The signal-to-noise ratio (SNR) and the detection sensitivity of fluorescence spectroscopy are significantly higher than those of other detection techniques. Nevertheless, a good SNR is required to identify the fluorescence signal with high-fidelity [1, 2]. A facile method for the improvement of the SNR, and therefore the detection limit, involves increasing the number of fluorophores with high-density labeling. However, it is well-known that because of self-quenching, the intensity of fluorescence emission decreases at higher concentrations of the fluorophore solution [35]. Self-quenching can occur via various mechanisms such as collisions between excited fluorophores, the formation of non-fluorescent dimers, and energy transfer to the nonfluorescent dimers [611]. Although self-quenching is generally considered as a drawback for achieving high-density labeling [1214], it can be utilized in beneficial ways. Self-quenching has been utilized for the volumetric and leakage assays of lipid structures [1518], wherein a fluorophore with high concentration is initially encapsulated inside the membrane to facilitate self-quenching. An increase in the volume or permeability of the membrane causes the concentration of fluorophores inside the membrane to decrease. This leads to an increase in the fluorescence signal due to a decrease in self-quenching. Previous studies also reported that conformational changes can be observed by a change in the self-quenching behavior of two fluorophores attached to different spots in a target molecule even at the single-molecule level [1517]. Self-quenching has also allowed monitoring protein aggregation in real-time [1820]. Therefore, characterizing the self-quenching behavior of fluorophores will provide valuable reference data for the design of experiments, which involve high concentrations of fluorophores.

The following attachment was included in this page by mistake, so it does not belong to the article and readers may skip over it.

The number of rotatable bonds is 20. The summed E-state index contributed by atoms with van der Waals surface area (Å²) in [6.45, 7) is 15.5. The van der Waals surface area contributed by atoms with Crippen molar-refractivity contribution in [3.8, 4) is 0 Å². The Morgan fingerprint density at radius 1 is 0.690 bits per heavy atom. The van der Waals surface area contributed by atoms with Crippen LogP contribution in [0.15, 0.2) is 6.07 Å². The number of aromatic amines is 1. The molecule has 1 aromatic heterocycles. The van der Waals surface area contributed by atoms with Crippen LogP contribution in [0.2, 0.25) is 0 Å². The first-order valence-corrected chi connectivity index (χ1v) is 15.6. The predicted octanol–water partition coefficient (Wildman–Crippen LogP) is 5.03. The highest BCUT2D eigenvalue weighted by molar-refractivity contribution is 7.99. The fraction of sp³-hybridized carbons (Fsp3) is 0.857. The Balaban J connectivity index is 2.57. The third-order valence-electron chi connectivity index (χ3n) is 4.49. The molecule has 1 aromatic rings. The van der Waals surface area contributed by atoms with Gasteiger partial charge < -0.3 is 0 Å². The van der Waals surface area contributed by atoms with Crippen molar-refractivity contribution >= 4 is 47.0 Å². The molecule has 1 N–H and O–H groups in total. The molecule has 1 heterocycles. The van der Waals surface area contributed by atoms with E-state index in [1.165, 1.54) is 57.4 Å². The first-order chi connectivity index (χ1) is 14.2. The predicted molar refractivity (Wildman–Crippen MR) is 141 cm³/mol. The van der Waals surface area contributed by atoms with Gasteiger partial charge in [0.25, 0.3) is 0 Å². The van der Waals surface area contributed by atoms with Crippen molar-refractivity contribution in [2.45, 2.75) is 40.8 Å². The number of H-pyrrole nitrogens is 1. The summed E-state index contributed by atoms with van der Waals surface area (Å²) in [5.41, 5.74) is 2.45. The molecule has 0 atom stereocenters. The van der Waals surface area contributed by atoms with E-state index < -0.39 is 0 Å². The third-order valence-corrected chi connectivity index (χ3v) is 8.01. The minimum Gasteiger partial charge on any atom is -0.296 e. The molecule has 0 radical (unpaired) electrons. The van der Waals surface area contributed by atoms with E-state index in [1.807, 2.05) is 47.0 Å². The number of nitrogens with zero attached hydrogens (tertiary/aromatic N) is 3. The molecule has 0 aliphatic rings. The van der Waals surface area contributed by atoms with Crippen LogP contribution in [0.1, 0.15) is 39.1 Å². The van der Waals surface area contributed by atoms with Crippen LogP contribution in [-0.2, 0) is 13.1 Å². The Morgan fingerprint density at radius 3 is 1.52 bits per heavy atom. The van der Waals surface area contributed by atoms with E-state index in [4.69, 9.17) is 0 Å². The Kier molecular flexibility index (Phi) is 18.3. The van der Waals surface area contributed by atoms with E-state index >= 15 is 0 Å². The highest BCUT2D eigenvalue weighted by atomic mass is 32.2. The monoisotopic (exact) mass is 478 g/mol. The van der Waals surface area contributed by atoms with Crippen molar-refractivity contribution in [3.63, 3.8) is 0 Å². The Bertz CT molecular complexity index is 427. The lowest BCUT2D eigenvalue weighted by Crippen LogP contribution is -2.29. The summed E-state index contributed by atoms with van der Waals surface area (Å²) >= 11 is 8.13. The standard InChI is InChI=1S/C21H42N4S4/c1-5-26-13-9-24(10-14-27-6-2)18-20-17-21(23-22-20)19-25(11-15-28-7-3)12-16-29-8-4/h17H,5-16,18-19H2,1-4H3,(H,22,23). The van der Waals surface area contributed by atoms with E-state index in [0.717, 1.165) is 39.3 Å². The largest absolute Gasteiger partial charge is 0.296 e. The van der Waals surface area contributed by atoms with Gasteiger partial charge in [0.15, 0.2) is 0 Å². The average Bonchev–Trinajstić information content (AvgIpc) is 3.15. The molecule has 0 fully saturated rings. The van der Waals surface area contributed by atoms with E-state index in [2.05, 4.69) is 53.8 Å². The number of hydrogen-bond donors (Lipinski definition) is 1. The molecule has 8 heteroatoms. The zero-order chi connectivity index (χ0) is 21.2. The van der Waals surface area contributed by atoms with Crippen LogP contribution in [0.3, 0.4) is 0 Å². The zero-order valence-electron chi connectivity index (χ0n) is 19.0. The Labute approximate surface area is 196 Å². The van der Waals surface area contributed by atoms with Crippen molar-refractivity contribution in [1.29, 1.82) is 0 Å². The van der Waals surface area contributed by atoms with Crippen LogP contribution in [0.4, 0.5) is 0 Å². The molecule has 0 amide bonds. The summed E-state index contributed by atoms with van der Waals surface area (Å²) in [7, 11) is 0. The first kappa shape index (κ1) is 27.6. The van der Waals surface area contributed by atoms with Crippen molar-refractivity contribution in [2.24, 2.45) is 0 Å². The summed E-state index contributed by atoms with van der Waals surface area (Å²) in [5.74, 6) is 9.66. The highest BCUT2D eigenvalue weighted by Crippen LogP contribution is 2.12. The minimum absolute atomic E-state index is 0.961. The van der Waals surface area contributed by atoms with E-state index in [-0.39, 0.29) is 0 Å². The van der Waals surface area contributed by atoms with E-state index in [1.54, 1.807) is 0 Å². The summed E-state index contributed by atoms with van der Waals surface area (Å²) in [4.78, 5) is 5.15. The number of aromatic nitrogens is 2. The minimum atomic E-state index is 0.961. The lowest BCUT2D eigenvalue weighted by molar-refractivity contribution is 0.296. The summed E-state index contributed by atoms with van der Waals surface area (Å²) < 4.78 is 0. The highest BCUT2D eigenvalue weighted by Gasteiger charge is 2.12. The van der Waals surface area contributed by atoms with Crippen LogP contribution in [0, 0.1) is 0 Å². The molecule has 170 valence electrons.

Experimental determination of self-quenching is not trivial because it should be performed at millimolar concentrations of the fluorophore, at which the inner filter effect must also be considered (Fig 1A) [21, 22]. The inner filter effect is a combination of two processes: excitation light depletion and re-absorption of emitted photons. For a typical fluorophore with an extinction coefficient of 10,000 M-1cm-1, a significant amount of excitation light depletion and re-absorption of emitted photons will occur at concentrations of >10 μM when the path length is 1 cm. Since both effects depend on the path length, the easiest way to prevent the inner filter effect is to decrease the path length of the cuvette. Nevertheless, a path length of 0.01 cm is only 100 times higher than that of 1 cm, implying that the fluorescence measurements can only be accurate at concentrations of <1 mM. Alternatively, the inner filter effect can also be suppressed by employing a nanostructure to encapsulate a high concentration of the fluorophore and thus, reduce the overall concentration. However, previous studies have revealed that the nanostructure itself changes the local environment of the fluorophores, which in turn affects their photophysical properties [23], as shown in a study where self-quenching was released near the metal surface [24]. Therefore, there is a need to develop an experimental method to directly determine the self-quenching of fluorophores in an arbitrary local environment.